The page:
The bobcat is a wild cat that is brownish with dark spots and stripes. It lives mostly in forested and mountainous areas throughout the Chesapeake Bay watershed.
Bobcats have mottled reddish- or grayish-brown fur with dark spots and stripes. They have short tufts on their ears and ruffs of hair that look like sideburns on the sides of their head. Their short tails are 5 to 6 inches in length and end in a black tip. Bobcats grow 25 to 40 inches in length and weigh 25 to 35 pounds.
Lives mostly in forested and mountainous areas but may also be found around swamps and farmland.
Recorded mostly in the northern and western portions of the Chesapeake Bay watershed, but likely ranges into other areas. Each individual has a home range extending 5 to 50 square miles, depending on how much food is available. Very territorial, they mark home ranges with urine and feces. A female’s home range rarely overlaps with other females’ home ranges, while a male’s territory may overlap with other females’ ranges.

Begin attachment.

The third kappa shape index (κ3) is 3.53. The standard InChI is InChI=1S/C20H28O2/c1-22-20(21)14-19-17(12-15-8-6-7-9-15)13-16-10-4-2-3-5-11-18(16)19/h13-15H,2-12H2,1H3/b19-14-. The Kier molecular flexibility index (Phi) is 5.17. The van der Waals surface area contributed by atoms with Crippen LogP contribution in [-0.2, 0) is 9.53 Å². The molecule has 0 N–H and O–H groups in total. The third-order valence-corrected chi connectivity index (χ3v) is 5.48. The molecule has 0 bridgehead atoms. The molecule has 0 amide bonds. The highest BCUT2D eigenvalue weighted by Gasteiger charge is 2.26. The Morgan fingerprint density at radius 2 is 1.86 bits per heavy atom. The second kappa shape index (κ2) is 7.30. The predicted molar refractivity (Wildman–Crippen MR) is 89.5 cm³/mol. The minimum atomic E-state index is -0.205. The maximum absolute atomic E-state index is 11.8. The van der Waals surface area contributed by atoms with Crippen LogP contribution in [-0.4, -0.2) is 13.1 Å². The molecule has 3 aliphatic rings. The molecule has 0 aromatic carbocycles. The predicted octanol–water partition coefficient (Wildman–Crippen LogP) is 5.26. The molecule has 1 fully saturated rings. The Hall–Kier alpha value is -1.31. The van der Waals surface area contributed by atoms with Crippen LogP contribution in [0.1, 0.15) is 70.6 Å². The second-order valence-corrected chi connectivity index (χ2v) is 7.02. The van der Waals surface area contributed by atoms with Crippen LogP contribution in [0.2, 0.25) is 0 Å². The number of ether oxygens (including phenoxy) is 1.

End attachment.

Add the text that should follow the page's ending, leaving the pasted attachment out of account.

A bobcat will eat nearly any bird, mammal, reptile or other small animal available. Mice, hares, rabbits, squirrels, raccoons and small white-tailed deer are all common prey. It uses its excellent hearing and vision to hunt during dusk and after nightfall.
Foxes, coyotes and large owls prey upon bobcat kittens. Humans are the only major threat to adult bobcats.
Mating usually occurs between January and March. This is the only time males and females interact; after mating, they return to their separate territories. About 65 days after mating, females give birth to a litter of 2 to 6 kittens that she usually cares for by herself in a secluded den. Kittens venture from the den after about 5 weeks. By 9 months old, kittens begin to establish their own territories, although they may remain near their mother until the following spring. Females reach sexual maturity after one year, while males mature after 2 years. Bobcats can live as long as 15 years in the wild.